Flu is a highly contagious virus, which anyone can catch, and takes hold very quickly.
This year it’s even more important to get the flu vaccine to protect yourself, others and to help the NHS avoid the pressure that a spike in seasonal flu could bring, in addition to Covid-19 and a large rise in Respiratory syncytial virus (RSV) infections predicted in children.
Some groups are more susceptible to flu and its effects, so it is particularly important that they are vaccinated. These groups – who can have the vaccine free – are:
If you’re in an eligible group for the Covid-19 booster vaccination, you may be able to have it at the same time as the flu vaccination at your GP practice.
Dr Nick Rogers, Chair of Kernow Local Medical Committee, which represents general practice in the county, said: “The vaccination is our first line of defence against flu, which is unpleasant at best and a potential killer at worst. Flu can exacerbate existing medical conditions, lead to serious complications such as bronchitis and pneumonia, and be deadly for older and more vulnerable people.
“I recommend that people in the ‘at risk’ groups and their carers have the vaccine at their local GP practice before the virus starts to circulate in the community as it gets colder and winter approaches.
“Having the flu vaccine at your GP practice is the most convenient way to be immunised as we ensure continuity of care as we already know our patients, we have fully trained medical staff on site and have full registration with the Care Quality Commission (CQC) regulator. We can also provide you with other vaccinations you may be eligible for at the same time.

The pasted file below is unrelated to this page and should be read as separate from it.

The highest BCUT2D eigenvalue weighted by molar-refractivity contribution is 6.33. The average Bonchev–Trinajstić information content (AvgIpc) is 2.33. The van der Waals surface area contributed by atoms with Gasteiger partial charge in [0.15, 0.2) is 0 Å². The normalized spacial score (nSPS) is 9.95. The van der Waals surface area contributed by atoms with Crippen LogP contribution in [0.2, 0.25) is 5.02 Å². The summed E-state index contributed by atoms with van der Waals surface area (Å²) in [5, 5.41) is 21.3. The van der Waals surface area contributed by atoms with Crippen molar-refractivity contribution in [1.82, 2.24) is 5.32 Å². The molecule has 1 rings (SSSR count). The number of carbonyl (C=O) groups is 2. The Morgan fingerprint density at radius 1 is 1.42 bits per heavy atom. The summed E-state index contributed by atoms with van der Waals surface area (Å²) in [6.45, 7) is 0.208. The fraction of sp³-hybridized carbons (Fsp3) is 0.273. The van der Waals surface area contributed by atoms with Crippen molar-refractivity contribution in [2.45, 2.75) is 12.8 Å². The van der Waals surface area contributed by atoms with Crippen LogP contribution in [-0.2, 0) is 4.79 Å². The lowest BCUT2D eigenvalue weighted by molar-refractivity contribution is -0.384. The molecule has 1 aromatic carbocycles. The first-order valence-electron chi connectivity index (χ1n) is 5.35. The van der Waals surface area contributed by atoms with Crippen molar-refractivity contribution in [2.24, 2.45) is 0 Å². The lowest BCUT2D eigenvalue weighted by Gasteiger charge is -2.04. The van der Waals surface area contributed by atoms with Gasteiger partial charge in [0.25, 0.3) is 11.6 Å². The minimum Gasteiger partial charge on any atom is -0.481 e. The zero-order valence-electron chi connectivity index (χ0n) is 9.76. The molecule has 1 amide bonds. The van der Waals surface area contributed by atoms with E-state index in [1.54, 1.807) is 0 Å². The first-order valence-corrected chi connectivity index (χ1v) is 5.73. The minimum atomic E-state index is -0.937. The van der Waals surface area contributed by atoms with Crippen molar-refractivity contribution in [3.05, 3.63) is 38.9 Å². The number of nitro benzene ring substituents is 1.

“The vaccine is free for eligible groups and quick to administer. People should have the flu vaccine annually, as it protects against different strains which are likely to be around in high numbers this year.”
Dr Rogers, also a GP partner at Falmouth Health Centre, added: “By having the flu vaccine, we can help to protect each other from the virus and reduce the spread.
“Having the flu vaccine also helps to ease pressure on local health services, by leading to fewer avoidable GP appointments, less people needing hospital care and fewer deaths from flu.”
Many GP surgeries will already be in contact with their most ‘at risk’ patients to arrange suitable appointments and some will also be running special flu clinics during evenings and weekends so people can fit having the vaccine around their everyday lives.
The vaccine is administered by either a GP or a trained member of the healthcare team at the surgery, who can also offer aftercare, where necessary. Young children are vaccinated via a nasal spray – everyone else receives a quick injection. Vaccinating children has a double benefit: as well as protecting them from flu, it also protects others, such as grandparents and siblings, as children are much more likely to infect others.
Expectant mums should have the vaccine whatever stage of pregnancy they are in. Those who are pregnant could become very ill if they get flu, which could also be bad for their baby. Having the vaccine can also protect their baby against flu after they’re born and during the early months of life. Your GP or midwife will advise you.
Flu symptoms come on very quickly and can include a fever, chills, cough, headache, aches and pains in the joints and muscles, and extreme tiredness.
People who are otherwise fit and healthy usually don’t need to see a doctor if they have flu-like symptoms and should self-care. At risk groups who display flu-like symptoms may wish to consider calling NHS 111 or their GP.
For more information on flu, visit the NHS website at: www.nhs.uk/conditions/flu